So what Happened when WalMart started selling the iPod?
You know, with all the requisite surety the internet can provide, that WalMart is going to start selling the iPhone. What remains unknown is if AT&T is behind the move, if the move will hurt the perception of the iPhone’s exclusivity or if anyone will actually care.
Well, that people care is a known, it’s news after all. The other questions are known unknowns. Of course there are also unknown unknowns but since we don’t know what those are we can skip them. What we need are some known knowns, those are much easier to work with. If only there was case where Apple started selling some high profile product at WalMart. That would be awesome because you could compare what happened when WalMart began selling some high profile Apple.
So what high profile, consumer electronic like product did Apple start selling at WalMart after initial success without WalMart? Well, it isn’t going to be the AppleTV, that’s for sure. How about the iPod. The picture is completely analogous, the iPod roll out at WalMart was full of weirdness. First the HP branded iPod (the original iCarly) showed up but people were a bit skeptical of it. Then a few minis trickled out in early 2005. Finally WalMart started selling iPods full force later that year.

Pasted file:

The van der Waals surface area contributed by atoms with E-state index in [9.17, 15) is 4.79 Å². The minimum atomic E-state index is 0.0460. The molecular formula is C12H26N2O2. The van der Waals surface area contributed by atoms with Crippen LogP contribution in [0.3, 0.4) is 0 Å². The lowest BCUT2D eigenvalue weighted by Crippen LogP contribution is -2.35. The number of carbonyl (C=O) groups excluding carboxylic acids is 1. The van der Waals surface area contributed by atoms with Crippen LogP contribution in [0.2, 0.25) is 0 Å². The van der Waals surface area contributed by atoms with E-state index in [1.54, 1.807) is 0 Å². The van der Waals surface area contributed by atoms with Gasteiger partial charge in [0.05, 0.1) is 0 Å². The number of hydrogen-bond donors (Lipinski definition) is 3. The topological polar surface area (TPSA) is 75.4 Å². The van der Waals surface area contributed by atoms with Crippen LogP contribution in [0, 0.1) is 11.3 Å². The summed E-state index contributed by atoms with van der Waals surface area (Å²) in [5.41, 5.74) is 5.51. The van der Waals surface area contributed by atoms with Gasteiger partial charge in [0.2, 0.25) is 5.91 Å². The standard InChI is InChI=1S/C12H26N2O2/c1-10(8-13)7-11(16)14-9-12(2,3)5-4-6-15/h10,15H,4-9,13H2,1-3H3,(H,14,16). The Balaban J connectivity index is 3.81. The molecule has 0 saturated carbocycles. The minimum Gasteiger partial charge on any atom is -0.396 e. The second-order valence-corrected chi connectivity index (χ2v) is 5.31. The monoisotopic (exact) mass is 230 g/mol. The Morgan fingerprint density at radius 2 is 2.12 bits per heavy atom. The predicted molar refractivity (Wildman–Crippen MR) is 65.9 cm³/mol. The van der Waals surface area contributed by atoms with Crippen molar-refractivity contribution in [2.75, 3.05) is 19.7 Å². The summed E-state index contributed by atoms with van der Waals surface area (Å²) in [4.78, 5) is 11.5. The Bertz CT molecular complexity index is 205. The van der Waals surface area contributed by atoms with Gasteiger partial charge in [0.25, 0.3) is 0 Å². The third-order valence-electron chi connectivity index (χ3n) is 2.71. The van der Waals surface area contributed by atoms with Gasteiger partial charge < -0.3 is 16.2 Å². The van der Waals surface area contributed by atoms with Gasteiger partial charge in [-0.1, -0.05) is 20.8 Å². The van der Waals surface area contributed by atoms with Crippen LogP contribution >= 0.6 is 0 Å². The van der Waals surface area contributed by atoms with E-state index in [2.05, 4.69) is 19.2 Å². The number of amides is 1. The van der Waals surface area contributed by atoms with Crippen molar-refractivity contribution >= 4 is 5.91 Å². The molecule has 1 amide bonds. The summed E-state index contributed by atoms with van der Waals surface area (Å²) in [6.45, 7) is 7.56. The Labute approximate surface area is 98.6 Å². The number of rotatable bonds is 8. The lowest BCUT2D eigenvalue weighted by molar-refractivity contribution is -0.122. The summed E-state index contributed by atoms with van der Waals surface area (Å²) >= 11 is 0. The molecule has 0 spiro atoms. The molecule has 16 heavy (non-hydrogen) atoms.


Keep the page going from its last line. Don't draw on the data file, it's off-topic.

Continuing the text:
So where did iPod sales go after they showed up in force at WalMart? They shot through the roof. The Christmas sales are the giveaway here, Apple went from selling 6.5 million iPods in the three months before the holiday season to 14 million during the Christmas quarter. Giving credit to WalMart for this huge bump in quarterly sales is probably giving WalMart too much credit but that doesn’t mean that being at WalMart means nothing. Even if WalMart sold a comparatively small number of iPods the fact that the iPod was at WalMart means that the public had fully accepted the iPod. It had gone from niche, cool guy toy to tech toy everyone wanted. Being at WalMart didn’t hirt the iPod but it did let everyone know that the iPod was here to stay.
Phones you might think would be a completely different case. You’ve got that whole contract thing to deal and no one buys phones on impulse. But is it really that different or will the iPhones presence in WalMart vault it from trendy cool guy gadget to the realm of “the best product that will be around forever?”